Pranas Gailius Biography

Pranas Gailius




Pranas Gailius, painter, sculptor, illustrator, and printmaker, was born in Mazeikiai, Lithuania, on January 22, 1928. He spent a peaceful childhood between his home and that of his grandparents, spending much of his time outdoors. He would credit his early exposure to rural life and traditional Lithuanian folkart as a major influence throughout his career. With the onset of World War II, however, the front encroached on nearby Venta. Pranas, just 15, fled with his grandfather and mother to Latvia. Not long after their arrival, Pranas was forced to leave his family and dig trenches for the Latvian army; he wouldn't see his family again for many years. After several months he was taken to Germany where he was put in a camp for displaced people, and in 1944 he feld for Strasbourg, hiding for a time among the sympatheitc Lithuanian community he met there. When the war ended he enrolled in drawing courses at the Strasbourg School of Applied Arts. Finding that he wanted to pursue a more modernist approach than what was available, he moved to Paris in 1950. There, he studied at the F. Léger Art Academy and from 1953 at the Art School in Paris. He spent his spare time studying classical works at the Louvre and other museums.

In 1955 he participated in his first exhibition, which took place at the Galerie du Haut Pavé. His work was well received by Parisian critics and his career began to take root, with offers for more exhibitions throughout Paris. I
t was around this time that he began signing his works "Pranas," preferring a singular name that was easy to remember as he began showing in Sweden, Switzerland, Germany, Japan, and the U.S. His work at this time began to depart from representational to pure abstraction, and though he worked primarily in oil painting and watercolor, he began delving into sculpture and ceramics. It wasn't until the mid 1960s that he began to work in fine print mediums, particularly blockprinting. By the early 1970s he was experimenting with deeply embossed, uninked relief printing in combination with color printing, creating textured, vivid compositions. His work was soon acquired by the French National Library, the Georges Pompidou-Beaubourg Center for Modern Art, and several other museums internationally.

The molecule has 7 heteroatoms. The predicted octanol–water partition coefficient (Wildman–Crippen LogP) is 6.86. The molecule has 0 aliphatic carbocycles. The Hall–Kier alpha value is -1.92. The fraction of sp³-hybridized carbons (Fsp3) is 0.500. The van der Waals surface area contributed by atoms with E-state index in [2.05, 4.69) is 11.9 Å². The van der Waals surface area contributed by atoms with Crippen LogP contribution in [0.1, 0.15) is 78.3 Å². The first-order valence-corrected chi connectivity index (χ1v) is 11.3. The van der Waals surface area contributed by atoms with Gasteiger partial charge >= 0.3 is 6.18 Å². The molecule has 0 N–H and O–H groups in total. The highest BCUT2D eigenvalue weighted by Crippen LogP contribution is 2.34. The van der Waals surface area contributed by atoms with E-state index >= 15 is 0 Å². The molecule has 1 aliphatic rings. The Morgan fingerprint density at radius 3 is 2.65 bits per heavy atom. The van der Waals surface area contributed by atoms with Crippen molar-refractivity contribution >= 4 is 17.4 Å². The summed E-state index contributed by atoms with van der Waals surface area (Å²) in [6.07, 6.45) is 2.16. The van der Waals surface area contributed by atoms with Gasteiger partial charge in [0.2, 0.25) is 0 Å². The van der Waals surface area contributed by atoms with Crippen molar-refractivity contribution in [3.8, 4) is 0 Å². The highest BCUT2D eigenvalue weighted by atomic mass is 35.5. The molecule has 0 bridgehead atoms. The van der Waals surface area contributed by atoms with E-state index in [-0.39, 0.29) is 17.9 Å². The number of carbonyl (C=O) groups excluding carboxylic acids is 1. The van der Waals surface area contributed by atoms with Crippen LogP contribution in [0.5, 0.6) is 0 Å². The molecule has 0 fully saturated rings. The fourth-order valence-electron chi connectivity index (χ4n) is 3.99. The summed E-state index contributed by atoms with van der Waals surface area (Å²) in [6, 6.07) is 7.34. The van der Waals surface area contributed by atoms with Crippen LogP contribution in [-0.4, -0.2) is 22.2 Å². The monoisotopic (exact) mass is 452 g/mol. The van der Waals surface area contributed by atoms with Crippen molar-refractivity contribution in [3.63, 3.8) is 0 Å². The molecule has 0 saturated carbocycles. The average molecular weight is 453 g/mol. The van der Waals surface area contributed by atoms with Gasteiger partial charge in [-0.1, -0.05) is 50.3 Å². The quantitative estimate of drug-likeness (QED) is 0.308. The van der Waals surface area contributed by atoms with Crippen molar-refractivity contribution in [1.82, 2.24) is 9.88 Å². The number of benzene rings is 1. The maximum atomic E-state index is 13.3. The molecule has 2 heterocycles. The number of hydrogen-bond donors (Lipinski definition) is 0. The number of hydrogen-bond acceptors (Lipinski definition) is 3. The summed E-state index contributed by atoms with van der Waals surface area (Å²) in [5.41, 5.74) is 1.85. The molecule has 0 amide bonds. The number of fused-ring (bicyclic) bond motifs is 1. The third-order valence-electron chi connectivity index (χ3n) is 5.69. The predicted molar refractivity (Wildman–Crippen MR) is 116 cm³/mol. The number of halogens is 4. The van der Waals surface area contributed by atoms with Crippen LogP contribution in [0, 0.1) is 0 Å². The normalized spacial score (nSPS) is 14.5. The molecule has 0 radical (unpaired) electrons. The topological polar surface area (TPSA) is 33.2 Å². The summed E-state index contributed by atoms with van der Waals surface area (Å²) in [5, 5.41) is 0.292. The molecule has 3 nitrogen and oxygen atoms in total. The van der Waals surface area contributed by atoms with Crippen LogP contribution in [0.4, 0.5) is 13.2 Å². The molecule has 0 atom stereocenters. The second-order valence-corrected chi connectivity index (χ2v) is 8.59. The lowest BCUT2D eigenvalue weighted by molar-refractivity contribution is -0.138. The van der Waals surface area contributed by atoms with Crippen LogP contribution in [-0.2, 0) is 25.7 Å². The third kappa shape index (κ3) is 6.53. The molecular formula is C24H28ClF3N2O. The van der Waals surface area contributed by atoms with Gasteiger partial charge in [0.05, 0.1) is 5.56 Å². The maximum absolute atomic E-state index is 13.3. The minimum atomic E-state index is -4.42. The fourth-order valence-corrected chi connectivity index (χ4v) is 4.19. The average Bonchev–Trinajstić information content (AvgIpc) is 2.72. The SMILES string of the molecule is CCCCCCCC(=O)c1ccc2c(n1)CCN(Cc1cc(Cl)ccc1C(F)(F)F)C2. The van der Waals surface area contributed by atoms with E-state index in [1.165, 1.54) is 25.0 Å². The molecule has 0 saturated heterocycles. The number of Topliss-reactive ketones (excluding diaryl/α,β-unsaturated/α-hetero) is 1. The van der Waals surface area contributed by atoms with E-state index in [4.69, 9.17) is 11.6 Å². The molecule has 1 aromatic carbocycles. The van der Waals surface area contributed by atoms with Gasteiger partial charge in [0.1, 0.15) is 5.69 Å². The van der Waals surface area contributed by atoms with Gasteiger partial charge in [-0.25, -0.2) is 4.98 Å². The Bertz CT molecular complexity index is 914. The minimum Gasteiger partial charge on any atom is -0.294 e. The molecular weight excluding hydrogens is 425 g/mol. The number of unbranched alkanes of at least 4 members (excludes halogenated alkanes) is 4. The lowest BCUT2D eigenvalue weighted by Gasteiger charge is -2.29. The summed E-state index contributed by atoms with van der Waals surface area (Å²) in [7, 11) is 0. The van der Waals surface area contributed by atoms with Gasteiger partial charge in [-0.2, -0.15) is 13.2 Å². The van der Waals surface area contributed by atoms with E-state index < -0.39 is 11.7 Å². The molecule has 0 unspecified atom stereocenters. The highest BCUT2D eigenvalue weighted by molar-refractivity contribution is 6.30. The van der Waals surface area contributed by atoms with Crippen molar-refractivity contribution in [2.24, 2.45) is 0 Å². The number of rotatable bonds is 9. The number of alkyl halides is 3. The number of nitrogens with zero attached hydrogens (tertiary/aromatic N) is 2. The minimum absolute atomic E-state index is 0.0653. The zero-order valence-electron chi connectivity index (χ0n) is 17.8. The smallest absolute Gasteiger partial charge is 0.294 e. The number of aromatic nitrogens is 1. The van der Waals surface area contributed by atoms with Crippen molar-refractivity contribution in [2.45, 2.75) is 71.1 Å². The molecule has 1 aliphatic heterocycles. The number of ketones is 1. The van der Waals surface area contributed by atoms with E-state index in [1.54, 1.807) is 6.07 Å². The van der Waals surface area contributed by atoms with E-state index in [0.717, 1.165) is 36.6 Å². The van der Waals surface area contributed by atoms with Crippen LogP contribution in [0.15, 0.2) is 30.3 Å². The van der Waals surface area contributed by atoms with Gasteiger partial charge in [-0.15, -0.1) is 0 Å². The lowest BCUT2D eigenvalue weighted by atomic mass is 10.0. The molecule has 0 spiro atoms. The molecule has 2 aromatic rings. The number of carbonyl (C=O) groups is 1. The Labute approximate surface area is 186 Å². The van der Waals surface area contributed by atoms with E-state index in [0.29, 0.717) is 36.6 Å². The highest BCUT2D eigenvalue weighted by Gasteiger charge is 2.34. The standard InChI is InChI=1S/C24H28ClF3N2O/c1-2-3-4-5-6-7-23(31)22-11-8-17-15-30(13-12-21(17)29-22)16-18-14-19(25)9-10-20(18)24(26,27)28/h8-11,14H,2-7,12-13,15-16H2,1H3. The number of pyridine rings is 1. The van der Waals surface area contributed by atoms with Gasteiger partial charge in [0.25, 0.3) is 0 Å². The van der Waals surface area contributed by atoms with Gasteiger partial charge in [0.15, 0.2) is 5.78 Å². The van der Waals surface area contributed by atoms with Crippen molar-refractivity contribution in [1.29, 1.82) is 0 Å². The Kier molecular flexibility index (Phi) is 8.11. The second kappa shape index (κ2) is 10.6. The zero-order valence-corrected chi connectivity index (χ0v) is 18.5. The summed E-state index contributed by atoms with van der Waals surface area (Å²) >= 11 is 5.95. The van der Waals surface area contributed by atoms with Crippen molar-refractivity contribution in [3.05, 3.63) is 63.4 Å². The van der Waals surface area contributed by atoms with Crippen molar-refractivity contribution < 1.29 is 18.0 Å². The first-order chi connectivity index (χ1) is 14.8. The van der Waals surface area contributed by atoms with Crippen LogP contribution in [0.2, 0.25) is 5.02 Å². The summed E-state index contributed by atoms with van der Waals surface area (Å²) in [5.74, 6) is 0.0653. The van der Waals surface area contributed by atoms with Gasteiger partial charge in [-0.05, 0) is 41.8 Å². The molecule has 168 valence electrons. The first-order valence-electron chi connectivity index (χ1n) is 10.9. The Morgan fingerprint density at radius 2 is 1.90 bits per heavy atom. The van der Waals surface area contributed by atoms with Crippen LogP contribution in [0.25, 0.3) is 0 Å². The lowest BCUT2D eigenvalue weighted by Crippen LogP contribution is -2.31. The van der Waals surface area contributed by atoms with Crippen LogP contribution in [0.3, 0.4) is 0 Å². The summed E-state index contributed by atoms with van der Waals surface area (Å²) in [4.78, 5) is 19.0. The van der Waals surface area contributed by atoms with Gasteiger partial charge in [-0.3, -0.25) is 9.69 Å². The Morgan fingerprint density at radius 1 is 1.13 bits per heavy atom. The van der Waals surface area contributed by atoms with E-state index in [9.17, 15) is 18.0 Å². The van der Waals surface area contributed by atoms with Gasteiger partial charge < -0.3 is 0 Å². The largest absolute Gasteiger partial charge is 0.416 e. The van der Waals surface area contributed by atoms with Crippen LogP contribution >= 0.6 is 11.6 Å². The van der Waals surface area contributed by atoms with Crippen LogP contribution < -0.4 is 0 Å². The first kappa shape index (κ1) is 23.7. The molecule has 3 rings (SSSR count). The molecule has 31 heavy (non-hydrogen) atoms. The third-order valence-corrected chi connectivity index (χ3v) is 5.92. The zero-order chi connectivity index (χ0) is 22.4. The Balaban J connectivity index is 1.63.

Pranas would return to representational works in the 1990s, taking inspiration from religious iconograhy and the creativity of the Lithuanian diaspora he came across on his travels.
He remained active in the art world until well into his later years. A major exhibition of his work, "Les Roses pour Palanga," took place at Gallery of Peace in Palanga, Lithuania in 2013.

Pranas Gailius died in Paris in 2015.

Selected exhibitions:
1955: Galerie du Haur Pravé, Paris
1957: Galerie La Voute, Pais
1958, '59, '60: Galerie Bellechasse, Paris
1963, '64: Galerie Dumay, Paris
1963, '64, '79:
Ciurlionio Art Gallery, Chicago
1965, '68, '70, '79, '81, '83: Salon de la Jeune Gravure Contemporaine, Paris
1966: Galerie Motte, Geneva, Switzerland
1968: La Maison Française, New York University, New York
1970: Galerie de Seine, Paris
1972: Galerie Art et Investigation, Paris
1974: Galerie la Clé des Champs, Aix-en-Provence, France; Galerie du Cirque, Paris
1975, '85: Galerie de l'Atelier Lambert, Paris
Galerie l'Arturiale, Liege, Belgium; Galerie Malecot, Paris; Credit du Nord, Aix-en-Provence, France
1979: Gallery Elizabeth, Chicago
1981: Balzek Museum of Lithuanian Culture, Chicago
1984: Gallery Jarmain, Toronto, Canada
1985: Clin d'Oeil Galerie, Toulouse, France
1986: Hotel de Pompadour, Versailles, France; St. Virgil Bildungshaus, Salzburg, Austria
St. Eustachius Church, Paris
1989: Galerie Boisserés, Köln, Germany; Schloss Gracht, Köln
1990: Galerie 20, Paris
2001: Bienale de la Gravure et des Nouvelles Images, Sarcelle, France
2004: St. Rocco Church, Paris

A complete list of exhibitions, publications, and more can be found here (in Lithuanian).